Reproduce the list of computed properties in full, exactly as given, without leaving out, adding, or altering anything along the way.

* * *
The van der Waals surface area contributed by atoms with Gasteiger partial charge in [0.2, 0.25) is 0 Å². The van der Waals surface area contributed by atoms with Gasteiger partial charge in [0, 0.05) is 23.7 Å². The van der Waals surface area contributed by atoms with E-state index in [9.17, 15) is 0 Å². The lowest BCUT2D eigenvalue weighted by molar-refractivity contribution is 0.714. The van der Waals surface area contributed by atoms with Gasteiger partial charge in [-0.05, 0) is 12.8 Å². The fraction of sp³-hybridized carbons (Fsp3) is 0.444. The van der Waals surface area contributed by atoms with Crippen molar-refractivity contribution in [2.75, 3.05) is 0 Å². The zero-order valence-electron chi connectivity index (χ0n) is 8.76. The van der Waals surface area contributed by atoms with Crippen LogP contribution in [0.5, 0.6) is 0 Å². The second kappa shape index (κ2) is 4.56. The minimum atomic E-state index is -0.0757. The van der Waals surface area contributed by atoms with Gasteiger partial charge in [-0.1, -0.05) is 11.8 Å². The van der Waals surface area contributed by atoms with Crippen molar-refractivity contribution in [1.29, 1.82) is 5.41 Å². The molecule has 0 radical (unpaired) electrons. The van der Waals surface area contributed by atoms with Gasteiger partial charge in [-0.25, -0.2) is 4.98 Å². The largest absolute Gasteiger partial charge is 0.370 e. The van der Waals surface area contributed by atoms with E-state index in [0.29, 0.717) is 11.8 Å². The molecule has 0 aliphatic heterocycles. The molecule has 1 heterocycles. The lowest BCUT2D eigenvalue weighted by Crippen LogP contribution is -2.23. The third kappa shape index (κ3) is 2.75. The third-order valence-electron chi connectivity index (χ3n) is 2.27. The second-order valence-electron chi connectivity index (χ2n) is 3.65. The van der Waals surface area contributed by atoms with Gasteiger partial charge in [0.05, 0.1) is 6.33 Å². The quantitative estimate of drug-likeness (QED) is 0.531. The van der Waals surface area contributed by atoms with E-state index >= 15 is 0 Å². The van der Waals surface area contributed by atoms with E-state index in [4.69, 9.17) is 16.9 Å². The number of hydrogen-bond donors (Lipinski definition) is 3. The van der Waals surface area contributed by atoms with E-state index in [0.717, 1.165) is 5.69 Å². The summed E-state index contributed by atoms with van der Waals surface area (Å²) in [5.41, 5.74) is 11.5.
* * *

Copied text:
The van der Waals surface area contributed by atoms with Gasteiger partial charge in [0.2, 0.25) is 0 Å². The van der Waals surface area contributed by atoms with Gasteiger partial charge in [0, 0.05) is 23.7 Å². The van der Waals surface area contributed by atoms with E-state index in [9.17, 15) is 0 Å². The lowest BCUT2D eigenvalue weighted by molar-refractivity contribution is 0.714. The van der Waals surface area contributed by atoms with Gasteiger partial charge in [-0.05, 0) is 12.8 Å². The fraction of sp³-hybridized carbons (Fsp3) is 0.444. The van der Waals surface area contributed by atoms with Crippen molar-refractivity contribution in [2.75, 3.05) is 0 Å². The zero-order valence-electron chi connectivity index (χ0n) is 8.76. The van der Waals surface area contributed by atoms with Crippen LogP contribution in [0.5, 0.6) is 0 Å². The second kappa shape index (κ2) is 4.56. The minimum atomic E-state index is -0.0757. The van der Waals surface area contributed by atoms with Gasteiger partial charge in [-0.1, -0.05) is 11.8 Å². The van der Waals surface area contributed by atoms with Crippen molar-refractivity contribution in [1.29, 1.82) is 5.41 Å². The molecule has 0 radical (unpaired) electrons. The van der Waals surface area contributed by atoms with Gasteiger partial charge in [-0.25, -0.2) is 4.98 Å². The largest absolute Gasteiger partial charge is 0.370 e. The van der Waals surface area contributed by atoms with E-state index in [0.29, 0.717) is 11.8 Å². The molecule has 0 aliphatic heterocycles. The molecule has 1 heterocycles. The lowest BCUT2D eigenvalue weighted by Crippen LogP contribution is -2.23. The third kappa shape index (κ3) is 2.75. The third-order valence-electron chi connectivity index (χ3n) is 2.27. The second-order valence-electron chi connectivity index (χ2n) is 3.65. The van der Waals surface area contributed by atoms with Gasteiger partial charge in [0.05, 0.1) is 6.33 Å². The quantitative estimate of drug-likeness (QED) is 0.531. The van der Waals surface area contributed by atoms with E-state index >= 15 is 0 Å². The van der Waals surface area contributed by atoms with E-state index in [4.69, 9.17) is 16.9 Å². The number of hydrogen-bond donors (Lipinski definition) is 3. The van der Waals surface area contributed by atoms with E-state index in [0.717, 1.165) is 5.69 Å². The summed E-state index contributed by atoms with van der Waals surface area (Å²) in [5.41, 5.74) is 11.5.